3. Quality of Water
Water is highly contaminated, smells, has a weird color and has particles inside. This is because old, rusty pipes often break and water is polluted by the open drainage lines and sewage lines which run parallel to the water network. This causes frequent disease outbreaks. Water is also not properly stored in the houses, and storage tanks are not regularly cleaned and often not closed (with animals falling in, drowning and polluting the supply). People at the forum explained that people don’t think much about the quality of water because the water itself is so hard to get in any form. They specifically mentioned the absence of any education or support for household level treatment, even though easy solutions exist (e.g. solar disinfection with simple transparent water bottles).
The solution lies in better planning of water, drainage and sewage networks, regular monitoring of quality of water, publishing of water quality data, educating the community on water quality issues; a key step would also be the publication of water quality testing data on the internet, with an easily understandable map-based interface. Strikingly, this type of data is regularly collected by Nairobi Water utility at over 300 sampling sites, but is currently not published i.e. not accessible for regular people.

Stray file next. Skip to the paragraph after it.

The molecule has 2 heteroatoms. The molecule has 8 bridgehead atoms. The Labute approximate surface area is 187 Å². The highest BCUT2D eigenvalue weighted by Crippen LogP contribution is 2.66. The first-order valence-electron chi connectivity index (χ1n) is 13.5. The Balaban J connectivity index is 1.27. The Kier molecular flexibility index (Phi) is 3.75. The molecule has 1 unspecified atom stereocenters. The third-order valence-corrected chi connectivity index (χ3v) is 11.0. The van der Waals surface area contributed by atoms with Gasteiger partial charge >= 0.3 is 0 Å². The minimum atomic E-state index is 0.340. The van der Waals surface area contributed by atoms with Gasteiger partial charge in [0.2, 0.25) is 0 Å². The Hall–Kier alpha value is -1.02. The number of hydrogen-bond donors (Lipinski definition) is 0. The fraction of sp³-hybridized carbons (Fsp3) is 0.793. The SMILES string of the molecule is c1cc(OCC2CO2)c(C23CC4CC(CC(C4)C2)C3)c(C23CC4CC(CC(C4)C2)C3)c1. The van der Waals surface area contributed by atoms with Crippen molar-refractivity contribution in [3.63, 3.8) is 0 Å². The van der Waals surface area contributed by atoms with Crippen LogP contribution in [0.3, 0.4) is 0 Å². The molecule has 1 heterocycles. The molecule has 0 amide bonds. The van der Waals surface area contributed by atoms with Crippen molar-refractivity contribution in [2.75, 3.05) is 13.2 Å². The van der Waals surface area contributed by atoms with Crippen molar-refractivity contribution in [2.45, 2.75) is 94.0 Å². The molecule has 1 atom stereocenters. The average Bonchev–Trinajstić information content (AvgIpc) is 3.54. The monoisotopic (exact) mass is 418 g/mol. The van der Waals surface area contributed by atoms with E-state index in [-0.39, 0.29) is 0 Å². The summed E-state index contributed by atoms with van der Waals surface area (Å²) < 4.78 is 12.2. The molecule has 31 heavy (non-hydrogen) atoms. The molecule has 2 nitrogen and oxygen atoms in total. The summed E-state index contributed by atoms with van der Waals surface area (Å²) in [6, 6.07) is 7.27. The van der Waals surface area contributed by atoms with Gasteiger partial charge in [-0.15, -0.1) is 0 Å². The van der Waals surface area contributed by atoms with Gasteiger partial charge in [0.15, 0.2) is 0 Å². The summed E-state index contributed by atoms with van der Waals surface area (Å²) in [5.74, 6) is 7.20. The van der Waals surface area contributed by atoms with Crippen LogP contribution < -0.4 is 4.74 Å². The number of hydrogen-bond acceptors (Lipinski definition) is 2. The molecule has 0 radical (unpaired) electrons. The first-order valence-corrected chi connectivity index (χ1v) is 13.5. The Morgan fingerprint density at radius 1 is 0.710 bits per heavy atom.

Following the community water discussion, Nairobi Water has decided to make this data public (!) for the first time. Hackers are invited to make use of it here.
The major problem regarding availability of water is that there is simply not enough safe water to satisfy the demand of the population. Water suppliers seem to be struggling with too few water sources, inadequate infrastructure and the rising population. The new settlements, especially informal ones, cannot be connected to the existing water network because water suppliers lack the resources and residents are often unable to pay for the connections. The settlements that do get connected are often subjected to vandalism because of competing interests, complicated bureaucratic procedures, and inconsistent price ranges for connections, water rationing, and bad water quality.
Solutions lie in finding or constructing additional water sources thus improving the water harvesting (this will have to range from major new upstream dam construction to new sources such as rain-water harvesting); lowering, standardizing and publicizing the water connection prices; credit-schemes for connection-fee payments; and sensitizing the community members on better treatment of scarce water resources.